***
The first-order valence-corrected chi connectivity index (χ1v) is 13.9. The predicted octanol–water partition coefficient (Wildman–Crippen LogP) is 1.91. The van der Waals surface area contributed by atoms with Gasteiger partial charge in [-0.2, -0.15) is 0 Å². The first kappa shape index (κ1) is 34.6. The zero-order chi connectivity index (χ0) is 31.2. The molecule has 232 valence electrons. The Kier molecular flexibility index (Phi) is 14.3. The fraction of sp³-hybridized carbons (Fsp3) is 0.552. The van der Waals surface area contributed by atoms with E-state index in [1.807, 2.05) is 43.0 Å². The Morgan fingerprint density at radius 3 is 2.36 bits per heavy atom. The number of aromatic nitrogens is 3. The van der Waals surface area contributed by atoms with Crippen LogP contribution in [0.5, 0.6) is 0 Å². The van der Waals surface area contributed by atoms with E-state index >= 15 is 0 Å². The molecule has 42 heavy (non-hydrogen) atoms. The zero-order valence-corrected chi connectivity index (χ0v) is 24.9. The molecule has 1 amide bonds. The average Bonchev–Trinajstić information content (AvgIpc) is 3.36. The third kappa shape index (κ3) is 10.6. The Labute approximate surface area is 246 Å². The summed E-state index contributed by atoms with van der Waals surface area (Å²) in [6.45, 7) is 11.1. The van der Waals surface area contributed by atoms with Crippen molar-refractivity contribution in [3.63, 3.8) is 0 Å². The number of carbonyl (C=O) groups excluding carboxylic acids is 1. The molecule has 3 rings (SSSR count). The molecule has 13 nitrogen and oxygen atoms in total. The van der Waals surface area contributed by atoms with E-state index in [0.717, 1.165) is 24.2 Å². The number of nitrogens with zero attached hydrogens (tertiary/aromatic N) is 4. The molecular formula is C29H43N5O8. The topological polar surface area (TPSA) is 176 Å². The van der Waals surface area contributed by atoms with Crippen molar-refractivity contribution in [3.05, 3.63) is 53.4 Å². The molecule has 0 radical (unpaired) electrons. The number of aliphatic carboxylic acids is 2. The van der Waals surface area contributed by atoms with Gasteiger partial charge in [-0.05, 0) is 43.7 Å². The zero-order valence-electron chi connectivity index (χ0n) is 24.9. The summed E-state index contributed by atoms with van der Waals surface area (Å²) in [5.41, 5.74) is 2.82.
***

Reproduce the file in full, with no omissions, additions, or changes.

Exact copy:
The first-order valence-corrected chi connectivity index (χ1v) is 13.9. The predicted octanol–water partition coefficient (Wildman–Crippen LogP) is 1.91. The van der Waals surface area contributed by atoms with Gasteiger partial charge in [-0.2, -0.15) is 0 Å². The first kappa shape index (κ1) is 34.6. The zero-order chi connectivity index (χ0) is 31.2. The molecule has 232 valence electrons. The Kier molecular flexibility index (Phi) is 14.3. The fraction of sp³-hybridized carbons (Fsp3) is 0.552. The van der Waals surface area contributed by atoms with E-state index in [1.807, 2.05) is 43.0 Å². The Morgan fingerprint density at radius 3 is 2.36 bits per heavy atom. The number of aromatic nitrogens is 3. The van der Waals surface area contributed by atoms with Crippen LogP contribution in [0.5, 0.6) is 0 Å². The van der Waals surface area contributed by atoms with E-state index >= 15 is 0 Å². The molecule has 42 heavy (non-hydrogen) atoms. The zero-order valence-corrected chi connectivity index (χ0v) is 24.9. The molecule has 1 amide bonds. The average Bonchev–Trinajstić information content (AvgIpc) is 3.36. The third kappa shape index (κ3) is 10.6. The Labute approximate surface area is 246 Å². The summed E-state index contributed by atoms with van der Waals surface area (Å²) in [6.45, 7) is 11.1. The van der Waals surface area contributed by atoms with Crippen molar-refractivity contribution in [3.63, 3.8) is 0 Å². The number of carbonyl (C=O) groups excluding carboxylic acids is 1. The molecule has 3 rings (SSSR count). The molecule has 13 nitrogen and oxygen atoms in total. The van der Waals surface area contributed by atoms with E-state index in [0.717, 1.165) is 24.2 Å². The number of nitrogens with zero attached hydrogens (tertiary/aromatic N) is 4. The molecular formula is C29H43N5O8. The topological polar surface area (TPSA) is 176 Å². The van der Waals surface area contributed by atoms with Crippen molar-refractivity contribution in [3.05, 3.63) is 53.4 Å². The molecule has 0 radical (unpaired) electrons. The number of aliphatic carboxylic acids is 2. The van der Waals surface area contributed by atoms with Gasteiger partial charge in [-0.05, 0) is 43.7 Å². The zero-order valence-electron chi connectivity index (χ0n) is 24.9. The summed E-state index contributed by atoms with van der Waals surface area (Å²) in [5.41, 5.74) is 2.82.